Dog Days of Summer Warning: Toxic Blue-Green Algae is Showing Up in Lakes Across the US

Posted by Christy Caplan
Toxic Blue-Green Algae
Facebook/Morgan Fleming

The dog days of summer are the hot, sultry days of summer. Unfortunately, as summer weather temps are soaring, popular lakes across the U.S. are reporting signs of blue-green algae and many dogs are dying. The Pet Poison Helpline is hoping pet owners will share their post about signs and symptoms. We've also included those here so you can review them if you're concerned after your dog goes swimming. 

First, pet owners should be aware that there are reported cases in North Carolina, Texas, Georgia, Maine and Florida. These are just a few of the recent cases we've seen and I also know here in Washington we had cases reported at a local lake in Camas, Washington.

The worst part? A few mouthfuls of the algae-contaminated water may result in fatal poisoning. There is no antidote for the toxins produced by blue-green algae, found in freshwater lakes, streams, ponds, saltwater, and brackish water ecosystems.

Don't assume the lake water with blooms will look murky either as some pet owners say the lake they swam in was crystal clear. States like Florida are making efforts to turn this around as they were seeing harmful blooms much earlier this year.

In January, Florida Gov. Ron DeSantis ordered the state's five water management districts to focus on projects that "will help address harmful algae blooms and maximize nutrient reductions." As a result, water managers are "doubling down efforts to identify pollution hot spots in the northern Everglades with a plan that would increase water testing by more than 40 percent."

These two very sad cases posted on Facebook are from pet owners hoping to warn others.

This morning we thought, it’s so hot! Let’s go to the lake! We took our sweet Arya to the lake and had the best day...

Morgan Fleming 发布于 2019年8月10日周六

At 12:08 AM, our dogs crossed the rainbow bridge together. They contracted blue green algae poisoning and there was...

Melissa Martin 发布于 2019年8月8日周四

What is blue-green algae?

According to public health officials, these toxic algae blooms happen when nutrient-rich water sits or only moves very slowly. Boiling, filtering, and purifying methods do not render toxic algae-filled water ever safe to drink. reports that blue-green algae, or cyanobacteria, turn lakes a distinctive hue when conditions are right for the growth of algal blooms. In addition to producing a thick mat of green scum and an offensive smell, sometimes blue-green algae also produce microcystins, toxins that can be deadly to dogs, livestock and other animals within hours of contact. Caution tape should be added to any area with reported cases.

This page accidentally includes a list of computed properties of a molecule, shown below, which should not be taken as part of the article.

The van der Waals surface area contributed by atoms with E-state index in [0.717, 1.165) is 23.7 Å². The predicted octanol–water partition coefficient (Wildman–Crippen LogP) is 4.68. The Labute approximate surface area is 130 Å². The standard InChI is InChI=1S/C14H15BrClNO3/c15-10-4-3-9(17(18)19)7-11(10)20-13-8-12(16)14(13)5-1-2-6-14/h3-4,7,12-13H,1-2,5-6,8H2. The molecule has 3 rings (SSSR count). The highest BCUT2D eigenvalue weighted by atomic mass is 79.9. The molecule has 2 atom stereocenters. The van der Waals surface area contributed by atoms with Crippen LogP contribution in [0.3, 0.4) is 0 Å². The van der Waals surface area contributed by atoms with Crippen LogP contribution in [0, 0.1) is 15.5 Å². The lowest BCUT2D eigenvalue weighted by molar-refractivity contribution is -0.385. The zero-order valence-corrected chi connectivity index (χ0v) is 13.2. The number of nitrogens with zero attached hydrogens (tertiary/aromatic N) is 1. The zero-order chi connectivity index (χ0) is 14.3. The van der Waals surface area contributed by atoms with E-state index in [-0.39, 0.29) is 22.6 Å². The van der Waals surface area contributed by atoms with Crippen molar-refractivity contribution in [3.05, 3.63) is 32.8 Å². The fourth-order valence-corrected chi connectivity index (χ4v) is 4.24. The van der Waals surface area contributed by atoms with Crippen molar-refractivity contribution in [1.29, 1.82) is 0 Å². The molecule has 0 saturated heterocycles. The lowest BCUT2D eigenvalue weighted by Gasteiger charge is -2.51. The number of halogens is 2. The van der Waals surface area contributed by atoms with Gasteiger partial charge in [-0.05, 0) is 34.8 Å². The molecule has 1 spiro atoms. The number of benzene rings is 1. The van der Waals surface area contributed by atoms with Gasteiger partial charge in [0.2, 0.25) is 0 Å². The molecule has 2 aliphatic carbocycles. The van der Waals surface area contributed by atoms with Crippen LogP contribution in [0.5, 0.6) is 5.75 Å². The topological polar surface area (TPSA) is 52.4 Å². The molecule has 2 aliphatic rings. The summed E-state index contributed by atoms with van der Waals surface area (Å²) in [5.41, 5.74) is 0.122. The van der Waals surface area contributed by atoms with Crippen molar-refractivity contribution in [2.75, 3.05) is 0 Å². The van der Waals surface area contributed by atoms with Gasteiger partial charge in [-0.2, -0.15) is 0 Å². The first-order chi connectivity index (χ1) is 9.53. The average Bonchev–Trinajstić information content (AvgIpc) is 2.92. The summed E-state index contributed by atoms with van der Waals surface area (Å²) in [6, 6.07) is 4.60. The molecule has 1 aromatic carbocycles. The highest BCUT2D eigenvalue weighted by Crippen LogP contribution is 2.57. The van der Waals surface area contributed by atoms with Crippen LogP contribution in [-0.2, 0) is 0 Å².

The toxins cause a range of symptoms

Brittany Stanton 发布于 2019年8月6日周二

Algae poisoning can cause great damage to the liver, kidney, and nervous system in humans who swallow affected water. It can cause severe vomiting, diarrhea, difficulty breathing, angry skin rashes, and other allergic reactions. Ingestion of toxic algae requires immediate medical attention.

How are dogs exposed to the toxin?

A report detailed how the researchers believed the dogs were exposed to the toxins:

  • Inhalation - 13%
  • Ingestion - 9%
  • Skin contact plus ingestion (swimming, with swallowing water or licking fur) - 54%
  • Unknown - 24%

These toxic blooms are extremely dangerous and dog owners need to be aware of what they're dealing with when they see this pea soup. Most cities will cite when the water quality is an issue and these harmful water conditions are a problem for our dogs. As soon as the warm weather starts the department of health warns pet owners immediately.

Foldable dog swimming pool

Foldable Dog Swimming Pool

If you're looking for a safe alternative, let your dog beat the summer heat in their own dog pool.

Have you seen these signs before at lakes you take your dog to? Please leave a comment below. 

WATCH NOW: Dogs Can Be Naughty But We Love Them Anyway


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Dog Days of Summer Warning: Toxic Blue-Green Algae is Showing Up in Lakes Across the US